On September 6, 2018, a five-judge Constitution Bench of the Supreme Court of India in a landmark decision in Navtej Singh Johar v. Union of India unanimously struck down Section 377 of the Indian Penal Code (IPC), thereby decriminalising sexual relations between consenting adults of the same sex.
However, four years since the verdict, other ancillary rights that were not dealt with by that Bench, are yet to be realized by the State.
On the occasion of the fourth anniversary of Navtej, it is necessary to look at what present personal laws offer heterosexual couples, but deny same-sex couples.
The right against discrimination is a basic human right. The present legal void in same-sex marriage disrobes choice based only on societal standardization. There is a constant need to transform constitutional idealism into reality by fostering respect for human rights and promoting inclusion of pluralism.
Dignity, identity and transformative constitutionalism
Identity with dignity and privacy are seminal facets of Article 21 of the Constitution of India, which is an ‘organic and breathing document’ capable of adapting to the growing needs of society without losing its identity vis-à-vis enabling every individual to grow and realize his/her potential.
The Constitution is intended to adapt and transform our society into a progressive one, and courts must commit to end discrimination which may otherwise continue indefinitely, and to act as the sentinel on the qui vive for the realization of fundamental rights of all individuals. The courts must interpret constitutional principles ‘broadly, liberally and progressively’ to promote social integration and stay true to the ideals set out in the Preamble.
In the case of the National Legal Services Authority v. Union of India (2014), the Supreme Court had judicially recognized gender identity as an "inalienable, absolutely essential & most fundamental" aspect of life for enjoying civil rights.
Dignity, being a sacrosanct human right, is harmed when individuals and groups are marginalized and ignored, and is enhanced when laws recognize the full place of all individuals and groups. As observed in Common Cause (A Regd. Society) v. Union of India (2018), the right to dignity shall include the right to carry such functions and activities as would constitute the meaningful expression of the human self.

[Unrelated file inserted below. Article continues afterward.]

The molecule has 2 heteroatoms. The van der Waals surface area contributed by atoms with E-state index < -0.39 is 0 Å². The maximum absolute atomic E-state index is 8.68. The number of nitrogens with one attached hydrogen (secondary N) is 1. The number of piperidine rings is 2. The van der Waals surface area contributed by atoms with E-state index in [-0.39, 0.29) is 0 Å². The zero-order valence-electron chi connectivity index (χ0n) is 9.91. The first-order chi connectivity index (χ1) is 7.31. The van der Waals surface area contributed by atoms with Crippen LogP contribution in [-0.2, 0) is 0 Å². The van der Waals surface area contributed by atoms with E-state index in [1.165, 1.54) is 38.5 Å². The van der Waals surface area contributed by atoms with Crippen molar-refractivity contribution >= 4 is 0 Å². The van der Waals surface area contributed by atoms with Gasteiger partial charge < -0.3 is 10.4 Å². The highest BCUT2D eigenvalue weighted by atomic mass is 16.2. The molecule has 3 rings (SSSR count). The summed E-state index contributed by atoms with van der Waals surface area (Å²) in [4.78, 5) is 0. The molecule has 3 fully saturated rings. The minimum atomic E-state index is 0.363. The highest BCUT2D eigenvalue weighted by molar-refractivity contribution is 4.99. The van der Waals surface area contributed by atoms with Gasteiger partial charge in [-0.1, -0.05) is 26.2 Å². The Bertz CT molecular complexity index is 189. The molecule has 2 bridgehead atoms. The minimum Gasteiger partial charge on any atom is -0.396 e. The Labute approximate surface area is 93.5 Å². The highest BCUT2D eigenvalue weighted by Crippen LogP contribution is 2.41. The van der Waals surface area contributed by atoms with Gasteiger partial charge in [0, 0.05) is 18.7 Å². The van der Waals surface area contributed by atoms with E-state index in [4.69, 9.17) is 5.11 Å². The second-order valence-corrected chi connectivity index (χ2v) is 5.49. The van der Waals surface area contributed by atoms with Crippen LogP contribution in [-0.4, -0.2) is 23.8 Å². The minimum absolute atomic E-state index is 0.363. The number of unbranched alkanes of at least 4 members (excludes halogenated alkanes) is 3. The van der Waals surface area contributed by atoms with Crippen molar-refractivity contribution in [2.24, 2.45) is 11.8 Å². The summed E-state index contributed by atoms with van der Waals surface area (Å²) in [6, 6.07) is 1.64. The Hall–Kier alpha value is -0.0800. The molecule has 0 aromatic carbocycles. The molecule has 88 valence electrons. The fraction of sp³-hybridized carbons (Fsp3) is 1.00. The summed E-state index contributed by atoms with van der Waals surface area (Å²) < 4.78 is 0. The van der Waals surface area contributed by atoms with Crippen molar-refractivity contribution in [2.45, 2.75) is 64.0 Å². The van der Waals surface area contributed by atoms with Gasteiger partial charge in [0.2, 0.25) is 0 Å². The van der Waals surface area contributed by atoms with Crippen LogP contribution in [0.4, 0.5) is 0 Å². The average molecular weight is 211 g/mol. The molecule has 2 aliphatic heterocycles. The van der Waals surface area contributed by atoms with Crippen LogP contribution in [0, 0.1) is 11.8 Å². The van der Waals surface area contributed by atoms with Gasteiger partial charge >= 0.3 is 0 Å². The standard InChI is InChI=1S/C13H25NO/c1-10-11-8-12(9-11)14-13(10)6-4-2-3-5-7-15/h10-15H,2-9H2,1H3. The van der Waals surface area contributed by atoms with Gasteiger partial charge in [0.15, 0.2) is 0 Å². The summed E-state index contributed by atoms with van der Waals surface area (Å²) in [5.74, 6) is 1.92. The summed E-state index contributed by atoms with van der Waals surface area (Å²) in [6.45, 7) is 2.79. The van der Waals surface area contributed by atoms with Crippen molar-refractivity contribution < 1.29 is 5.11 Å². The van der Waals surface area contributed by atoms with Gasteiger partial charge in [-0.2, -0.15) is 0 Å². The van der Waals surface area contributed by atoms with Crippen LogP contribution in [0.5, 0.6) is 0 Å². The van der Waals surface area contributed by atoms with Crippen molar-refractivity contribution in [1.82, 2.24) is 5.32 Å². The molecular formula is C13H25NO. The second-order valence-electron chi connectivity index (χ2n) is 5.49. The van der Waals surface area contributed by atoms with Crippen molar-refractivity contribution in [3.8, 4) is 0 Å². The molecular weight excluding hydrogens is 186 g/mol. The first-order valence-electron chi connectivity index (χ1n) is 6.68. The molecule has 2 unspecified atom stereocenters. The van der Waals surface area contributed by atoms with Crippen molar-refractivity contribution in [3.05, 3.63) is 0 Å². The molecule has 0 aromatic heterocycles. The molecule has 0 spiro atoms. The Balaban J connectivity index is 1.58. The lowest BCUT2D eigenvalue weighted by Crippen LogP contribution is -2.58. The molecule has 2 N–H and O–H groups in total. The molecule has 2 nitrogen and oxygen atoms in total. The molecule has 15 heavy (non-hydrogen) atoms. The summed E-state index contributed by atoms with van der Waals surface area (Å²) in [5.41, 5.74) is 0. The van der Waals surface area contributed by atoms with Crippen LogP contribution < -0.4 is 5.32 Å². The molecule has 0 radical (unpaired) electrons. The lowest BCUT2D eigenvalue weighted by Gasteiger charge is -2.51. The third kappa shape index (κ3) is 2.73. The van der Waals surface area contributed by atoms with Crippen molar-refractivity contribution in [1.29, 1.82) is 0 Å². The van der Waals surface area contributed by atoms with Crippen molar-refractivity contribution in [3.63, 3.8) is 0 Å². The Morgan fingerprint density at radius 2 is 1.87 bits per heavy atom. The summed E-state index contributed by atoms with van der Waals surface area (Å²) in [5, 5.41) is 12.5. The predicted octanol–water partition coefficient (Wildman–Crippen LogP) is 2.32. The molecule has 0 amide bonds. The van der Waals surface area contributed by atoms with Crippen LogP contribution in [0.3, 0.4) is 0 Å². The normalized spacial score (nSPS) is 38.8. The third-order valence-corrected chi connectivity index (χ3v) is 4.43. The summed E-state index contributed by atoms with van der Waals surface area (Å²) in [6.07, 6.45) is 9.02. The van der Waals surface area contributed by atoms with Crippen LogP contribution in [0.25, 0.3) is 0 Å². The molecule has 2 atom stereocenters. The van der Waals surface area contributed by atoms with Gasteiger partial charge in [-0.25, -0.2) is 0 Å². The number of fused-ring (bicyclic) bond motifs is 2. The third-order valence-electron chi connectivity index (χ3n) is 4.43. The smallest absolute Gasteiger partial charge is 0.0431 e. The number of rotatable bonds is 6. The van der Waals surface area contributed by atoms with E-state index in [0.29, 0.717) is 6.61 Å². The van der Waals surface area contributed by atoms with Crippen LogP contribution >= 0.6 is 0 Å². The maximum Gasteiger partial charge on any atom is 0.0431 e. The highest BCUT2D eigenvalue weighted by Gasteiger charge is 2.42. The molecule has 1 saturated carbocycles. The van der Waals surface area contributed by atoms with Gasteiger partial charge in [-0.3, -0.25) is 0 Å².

Homosexuality is a natural phenomenon like other natural biological phenomena and people experience no sense of choice about their sexual orientation. Constitutional morality must prevail over social morality and social values and morals cannot override constitutionally guaranteed freedoms. When individuals attain a certain age and capability to think on their own, they have a right to choose their life partner protected under Article 21 of the Indian Constitution. The process of transformative constitutionalism is intended to include a sphere of equal opportunity in addition to equality and individual dignity.
How present legislation narrows the freedom of choice
The right to privacy and the protection of sexual orientation lies at the core of the fundamental rights guaranteed by Articles 14, 15 and 21 of the Constitution. The choice of an individual is an ‘inextensible’ part of dignity in both a constitutional and a human rights sense.
As observed by Justice Rohinton Nariman in Navtej, same-sex sexuality is a normal variant of human sexuality, much like heterosexuality and bisexuality, and persons of the same-sex who cohabit with each other are entitled to equal treatment. Excluding same-sex union limits their right to marriage.
The present provisions of the Hindu Marriage Act, 1955 appears to be based on a heteronormative notion and provides that the bridegroom must have completed the age of 21 years and the bride, the age of 18 at the time of the marriage as one of the conditions under Section 5. This denies an individual belonging to the LGBT community the choice of partner.
Section 4 of the Special Marriage Act, 1954 begins with non-obstante clause adopting an identity-neutral approach, providing that "…a marriage between any two persons may be solemnized under this Act." However, it later provides for a condition that ‘the male has completed the age of twenty-one years and the female the age of eighteen years’ and subjects the LGBT minority to discrimination and places their rights as less sacred than those conferred on other citizens.